Deposit Money Banks (DMBs) borrowing from the Central Bank of Nigeria (CBN), known as the Standing Lending Facility (SLF) declined by 82.15 percent to N714.10 billion in May 2023, from N4.11 trillion in the preceding month.
This is with an average daily request of N35.70 billion, relative to N256.66 billion in April, according to the CBN’s monthly economic report.
The decline in banks’ borrowing followed increased liquidity position in the banking system that was influenced by injections via the Federation Account Allocation
Committee (FAAC), at N655.93 billion, as well as through the Nigerian Treasury Bills (NTBs) and CBN bills maturities put at N324.43 billion and N85.00 billion, respectively.
Conversely, deposits increased to N450.25 billion, with an average daily placement of N21.44 billion, compared with N224.29 billion with an average daily placement of N14.02 billion in the preceding month.
The applicable rates for the standing deposit facility and standing lending facility increased by 50 basis points to 11.50 and 19.50 per cent, respectively, following the hike in the policy rate by 50 basis points to 18.50 per cent in May.
Nigeria’s Central Bank has consistently maintained a hawkish monetary policy stance since May 2022, to rein in inflation. At its last Monetary Policy Committee (MPC) meeting in July 2023, the CBN raised its benchmark interest rate to 18.75 percent.
The report noted that there was no conduct of Open Market Operation (OMO) auctions in the review month, same as in the preceding month. However, maturing bills amounting to N85.00 billion were redeemed.
The NTBs and FGN Bonds market remained active. At the NTB auctions, bills with tenors ranging from 91 to 364 days, amounting to N324.43 billion, N1,632.26 billion, and N324.43 billion were offered, subscribed,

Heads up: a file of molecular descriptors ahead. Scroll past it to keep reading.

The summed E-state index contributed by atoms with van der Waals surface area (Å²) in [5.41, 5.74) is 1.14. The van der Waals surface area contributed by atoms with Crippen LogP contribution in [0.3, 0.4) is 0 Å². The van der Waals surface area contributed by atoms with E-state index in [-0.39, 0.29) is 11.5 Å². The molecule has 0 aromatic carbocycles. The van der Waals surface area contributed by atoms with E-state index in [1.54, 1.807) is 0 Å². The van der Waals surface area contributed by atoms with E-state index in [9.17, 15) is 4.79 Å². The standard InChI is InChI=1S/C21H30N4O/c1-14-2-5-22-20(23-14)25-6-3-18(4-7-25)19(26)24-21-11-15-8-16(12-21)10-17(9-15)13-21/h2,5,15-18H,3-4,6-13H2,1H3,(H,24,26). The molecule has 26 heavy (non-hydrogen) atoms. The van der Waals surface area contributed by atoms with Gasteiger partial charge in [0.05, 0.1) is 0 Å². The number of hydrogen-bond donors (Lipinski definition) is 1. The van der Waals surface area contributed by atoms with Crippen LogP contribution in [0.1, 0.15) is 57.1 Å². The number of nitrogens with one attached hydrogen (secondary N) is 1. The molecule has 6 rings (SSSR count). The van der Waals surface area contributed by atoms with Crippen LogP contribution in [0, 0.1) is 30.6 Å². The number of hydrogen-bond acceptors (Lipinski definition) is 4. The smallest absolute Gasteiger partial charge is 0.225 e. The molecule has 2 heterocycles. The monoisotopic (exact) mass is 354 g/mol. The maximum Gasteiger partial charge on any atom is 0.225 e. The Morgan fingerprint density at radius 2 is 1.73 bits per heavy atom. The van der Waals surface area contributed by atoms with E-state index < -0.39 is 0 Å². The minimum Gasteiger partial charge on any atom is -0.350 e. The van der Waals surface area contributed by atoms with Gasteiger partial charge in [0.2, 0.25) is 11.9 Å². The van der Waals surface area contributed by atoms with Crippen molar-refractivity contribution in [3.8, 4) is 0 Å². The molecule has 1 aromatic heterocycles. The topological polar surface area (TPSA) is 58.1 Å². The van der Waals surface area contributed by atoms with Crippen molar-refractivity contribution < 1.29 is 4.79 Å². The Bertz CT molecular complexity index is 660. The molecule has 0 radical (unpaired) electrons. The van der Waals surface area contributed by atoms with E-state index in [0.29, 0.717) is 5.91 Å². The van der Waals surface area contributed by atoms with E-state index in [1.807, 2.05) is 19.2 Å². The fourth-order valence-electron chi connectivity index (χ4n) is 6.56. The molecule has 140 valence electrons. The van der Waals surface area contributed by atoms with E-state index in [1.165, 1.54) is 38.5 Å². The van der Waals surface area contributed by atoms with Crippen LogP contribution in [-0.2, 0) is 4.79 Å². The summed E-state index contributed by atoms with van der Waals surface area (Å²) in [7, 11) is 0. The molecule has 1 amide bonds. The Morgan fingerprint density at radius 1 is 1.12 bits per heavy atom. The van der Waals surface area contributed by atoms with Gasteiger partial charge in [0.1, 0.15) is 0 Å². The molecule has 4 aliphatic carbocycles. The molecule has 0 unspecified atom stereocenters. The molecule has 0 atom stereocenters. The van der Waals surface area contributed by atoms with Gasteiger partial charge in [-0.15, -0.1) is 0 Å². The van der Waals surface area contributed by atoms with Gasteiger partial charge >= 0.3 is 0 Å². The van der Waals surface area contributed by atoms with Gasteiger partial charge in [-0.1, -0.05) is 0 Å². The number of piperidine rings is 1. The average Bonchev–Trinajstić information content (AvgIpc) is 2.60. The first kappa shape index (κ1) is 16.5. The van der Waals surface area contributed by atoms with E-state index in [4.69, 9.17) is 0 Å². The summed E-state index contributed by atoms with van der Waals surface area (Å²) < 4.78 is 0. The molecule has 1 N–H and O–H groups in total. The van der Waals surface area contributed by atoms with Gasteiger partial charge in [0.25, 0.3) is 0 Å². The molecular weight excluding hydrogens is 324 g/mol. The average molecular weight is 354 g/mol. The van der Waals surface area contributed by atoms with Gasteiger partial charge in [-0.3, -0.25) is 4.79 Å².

and allotted, respectively, relative to N281.10 billion, N1,099.46 billion and N281.10 billion, in the preceding month. Stop rates declined across the various maturities on offer, driven by increased banking system liquidity. Notably, investors sustained a preference for longer-term securities (364 days), which accounted for 92.0 per cent of total subscriptions.
During the month under review, FGN Bonds of 10-, 20- and 30-year tranches were offered in the period. Total amount offered, subscribed and allotted were N360.00 billion.
N478.92 billion, and N368.16 billion, respectively, relative to N360.00 billion, N444.03 billion, and N368.67 billion in the preceding month.
Marginal rates at the auction closed slightly higher at 14.95 (±0.85) per cent, compared with 14.90 (±0.90) per cent in the preceding month.
Key short-term interest rates trended downward on account of increased banking system liquidity. The average interbank and Open Buy Back (OBB) rates shed 3.5 and 4.5 percentage points, respectively,
to close at 12.31 and 12.60 per cent. The Nigerian Interbank Offered Rate (NIBOR) also declined across the different tenors. The NIBOR-Call and NIBOR-30 fell by 4.4 and 2.1 percentage points to 13.14 and 12.89 percent, relative to their levels in the preceding month.
Key short-term interest rates trended downward on account of increased banking system liquidity.
Consequently, the average interbank and Open Buy Back (OBB) rates shed 3.5 and 4.5 percentage points, respectively, to close at 12.31 and 12.60 per cent. The Nigerian Interbank Offered Rate (NIBOR) also declined across the different tenors.
The NIBOR-Call and NIBOR-30 fell by 4.4 and 2.1 percentage points to 13.14 and 12.89 per cent, relative to their levels in the preceding month.
The direction of lending rates was mixed. The prime lending rate increased marginally by 0.02 percentage points to 14.07 per cent, relative to its level in April, while the maximum lending rate declined modestly by 0.3 percentage points to 28.31 per cent.
The weighted average term deposit rate increased by 0.4 percentage points to 5.93 per cent, relative to the level in the preceding month, culminating in a slightly narrower spread of 22.4 percentage points between the weighted average term deposit and maximum lending rate, relative to a spread of 23.0 percentage points in April.